The Kiwi Hit Disc described 18-year-old Bobby Owen’s single “Falling” as a “moody soulful ballad” that was recorded at Fuemana Studios.

Dam Native “Extremities”

Another cool track from Dam Native. “Extremities” was produced by Zane Lowe.

Greg Johnson “Softly On Me”

“Softly On Me” featured Boh Runga and was produced by Dave Dobbyn. Jonathan King directed the video, filmed at a Tongan church in Auckland.

Director: Jonathan King
Ngā Taonga Sound & Vision

Mary “Golden Halo”

Mary was an all-girl band, and they were a very all-girl band. Check out this profile in the Herald – about half the article is about aspects of their all-girl-bandliness. Their sweet, girly song “Golden Halo” was the first of many funded videos. I’ve heard from a performer in the video who says she wore a halo, naturally enough.

Stellar “Real”

It’s cool seeing signs of Stellar’s early work, putting in the hard yards before they were snapped up by Sony and became pop icons. “Real” was another early single.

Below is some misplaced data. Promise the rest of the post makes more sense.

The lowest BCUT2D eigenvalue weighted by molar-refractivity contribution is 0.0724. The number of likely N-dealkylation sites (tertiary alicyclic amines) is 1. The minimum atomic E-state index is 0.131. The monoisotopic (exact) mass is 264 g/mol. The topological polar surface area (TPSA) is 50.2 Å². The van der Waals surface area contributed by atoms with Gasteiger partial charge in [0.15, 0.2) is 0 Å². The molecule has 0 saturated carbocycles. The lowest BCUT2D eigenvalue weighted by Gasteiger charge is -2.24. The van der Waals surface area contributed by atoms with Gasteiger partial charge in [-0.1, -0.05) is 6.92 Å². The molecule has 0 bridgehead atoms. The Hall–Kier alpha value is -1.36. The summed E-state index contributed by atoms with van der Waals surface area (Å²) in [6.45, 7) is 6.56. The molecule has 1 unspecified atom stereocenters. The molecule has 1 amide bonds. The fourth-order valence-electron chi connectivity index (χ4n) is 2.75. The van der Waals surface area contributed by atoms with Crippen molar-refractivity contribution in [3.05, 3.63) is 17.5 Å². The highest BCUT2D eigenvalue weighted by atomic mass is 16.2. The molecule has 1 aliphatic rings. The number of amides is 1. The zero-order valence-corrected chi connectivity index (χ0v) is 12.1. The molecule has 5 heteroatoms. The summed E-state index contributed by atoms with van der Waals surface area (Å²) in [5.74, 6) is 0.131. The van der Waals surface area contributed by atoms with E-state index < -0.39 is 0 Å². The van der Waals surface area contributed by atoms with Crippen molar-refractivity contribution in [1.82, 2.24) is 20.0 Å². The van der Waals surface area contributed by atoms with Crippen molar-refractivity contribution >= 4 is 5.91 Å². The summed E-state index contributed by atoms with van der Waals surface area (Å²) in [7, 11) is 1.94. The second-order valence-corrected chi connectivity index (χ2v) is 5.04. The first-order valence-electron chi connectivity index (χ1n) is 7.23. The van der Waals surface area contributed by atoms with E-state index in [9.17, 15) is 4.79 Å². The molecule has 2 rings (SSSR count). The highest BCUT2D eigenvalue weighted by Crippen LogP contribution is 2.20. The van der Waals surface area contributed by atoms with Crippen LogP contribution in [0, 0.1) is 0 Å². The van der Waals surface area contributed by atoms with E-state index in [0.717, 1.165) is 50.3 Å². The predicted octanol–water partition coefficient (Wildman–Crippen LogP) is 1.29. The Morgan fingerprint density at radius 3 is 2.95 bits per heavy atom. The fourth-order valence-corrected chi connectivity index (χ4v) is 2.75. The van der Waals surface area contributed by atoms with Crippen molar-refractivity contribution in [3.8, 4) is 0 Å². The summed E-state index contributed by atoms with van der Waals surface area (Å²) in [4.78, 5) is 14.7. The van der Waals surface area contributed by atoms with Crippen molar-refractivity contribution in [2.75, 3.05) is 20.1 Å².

December 1996

Ardijah “Bad Buzz”

More Polyfonk from Ardijah, this time with “Bad Buzz”, a Bob Marley tribute. Nga Taonga describes the video as “Ardijah sing “Bad Buzz” walking through sideshows / amusement park.”

Director: Neil Cervin
Ngā Taonga Sound & Vision

Brothers & Sisters “Parihaka”

Like both Tim Finn and Jacqui Keelan Davey, the young Maori band Brothers & Sisters pay tribute to the pacifist Te Whiti with their song “Parihaka”. The track featured on the Tangata Records compilation album Tribal Stomp II.

DLT “Black Panthers”

The instrumental “Black Panthers” was the second single off DLT’s album “The True School”.

Fat Mannequin “That Matters”

Fat Mannequin deliver “That Matters”, a very ’90s rock ballad.

In The Whare “Sister Dread”